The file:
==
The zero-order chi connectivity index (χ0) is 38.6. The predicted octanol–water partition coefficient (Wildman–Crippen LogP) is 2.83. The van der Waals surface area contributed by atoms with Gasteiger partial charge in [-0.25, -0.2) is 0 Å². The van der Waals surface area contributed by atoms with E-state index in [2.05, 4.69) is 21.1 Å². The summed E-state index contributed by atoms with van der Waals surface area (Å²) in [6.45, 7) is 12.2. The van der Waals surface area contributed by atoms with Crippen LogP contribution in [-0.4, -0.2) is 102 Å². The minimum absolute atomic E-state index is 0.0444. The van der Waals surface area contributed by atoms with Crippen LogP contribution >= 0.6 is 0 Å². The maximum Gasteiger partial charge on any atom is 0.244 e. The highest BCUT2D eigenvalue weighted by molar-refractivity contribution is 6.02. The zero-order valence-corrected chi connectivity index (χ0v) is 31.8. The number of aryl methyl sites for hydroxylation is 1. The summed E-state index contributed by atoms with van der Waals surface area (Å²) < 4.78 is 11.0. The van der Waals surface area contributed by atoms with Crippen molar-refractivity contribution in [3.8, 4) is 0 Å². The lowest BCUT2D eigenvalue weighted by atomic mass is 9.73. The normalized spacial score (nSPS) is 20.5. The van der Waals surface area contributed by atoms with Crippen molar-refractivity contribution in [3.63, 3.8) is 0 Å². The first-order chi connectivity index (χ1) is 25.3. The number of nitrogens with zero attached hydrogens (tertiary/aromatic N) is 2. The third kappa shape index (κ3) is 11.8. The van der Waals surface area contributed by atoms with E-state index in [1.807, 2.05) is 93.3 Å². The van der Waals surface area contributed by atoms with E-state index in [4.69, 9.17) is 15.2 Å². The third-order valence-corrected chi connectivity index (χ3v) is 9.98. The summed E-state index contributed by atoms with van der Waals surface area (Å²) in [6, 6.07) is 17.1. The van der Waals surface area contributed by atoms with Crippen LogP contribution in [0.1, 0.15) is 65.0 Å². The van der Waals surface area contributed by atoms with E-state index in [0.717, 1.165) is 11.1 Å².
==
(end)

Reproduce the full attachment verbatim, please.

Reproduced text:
The zero-order chi connectivity index (χ0) is 38.6. The predicted octanol–water partition coefficient (Wildman–Crippen LogP) is 2.83. The van der Waals surface area contributed by atoms with Gasteiger partial charge in [-0.25, -0.2) is 0 Å². The van der Waals surface area contributed by atoms with E-state index in [2.05, 4.69) is 21.1 Å². The summed E-state index contributed by atoms with van der Waals surface area (Å²) in [6.45, 7) is 12.2. The van der Waals surface area contributed by atoms with Crippen LogP contribution in [-0.4, -0.2) is 102 Å². The minimum absolute atomic E-state index is 0.0444. The van der Waals surface area contributed by atoms with Crippen LogP contribution >= 0.6 is 0 Å². The maximum Gasteiger partial charge on any atom is 0.244 e. The highest BCUT2D eigenvalue weighted by molar-refractivity contribution is 6.02. The zero-order valence-corrected chi connectivity index (χ0v) is 31.8. The number of aryl methyl sites for hydroxylation is 1. The summed E-state index contributed by atoms with van der Waals surface area (Å²) < 4.78 is 11.0. The van der Waals surface area contributed by atoms with Crippen molar-refractivity contribution in [3.8, 4) is 0 Å². The lowest BCUT2D eigenvalue weighted by atomic mass is 9.73. The normalized spacial score (nSPS) is 20.5. The van der Waals surface area contributed by atoms with Crippen molar-refractivity contribution in [3.63, 3.8) is 0 Å². The first-order chi connectivity index (χ1) is 25.3. The number of nitrogens with zero attached hydrogens (tertiary/aromatic N) is 2. The third kappa shape index (κ3) is 11.8. The van der Waals surface area contributed by atoms with E-state index in [1.807, 2.05) is 93.3 Å². The van der Waals surface area contributed by atoms with E-state index in [4.69, 9.17) is 15.2 Å². The third-order valence-corrected chi connectivity index (χ3v) is 9.98. The summed E-state index contributed by atoms with van der Waals surface area (Å²) in [6, 6.07) is 17.1. The van der Waals surface area contributed by atoms with Crippen LogP contribution in [0.1, 0.15) is 65.0 Å². The van der Waals surface area contributed by atoms with E-state index in [0.717, 1.165) is 11.1 Å².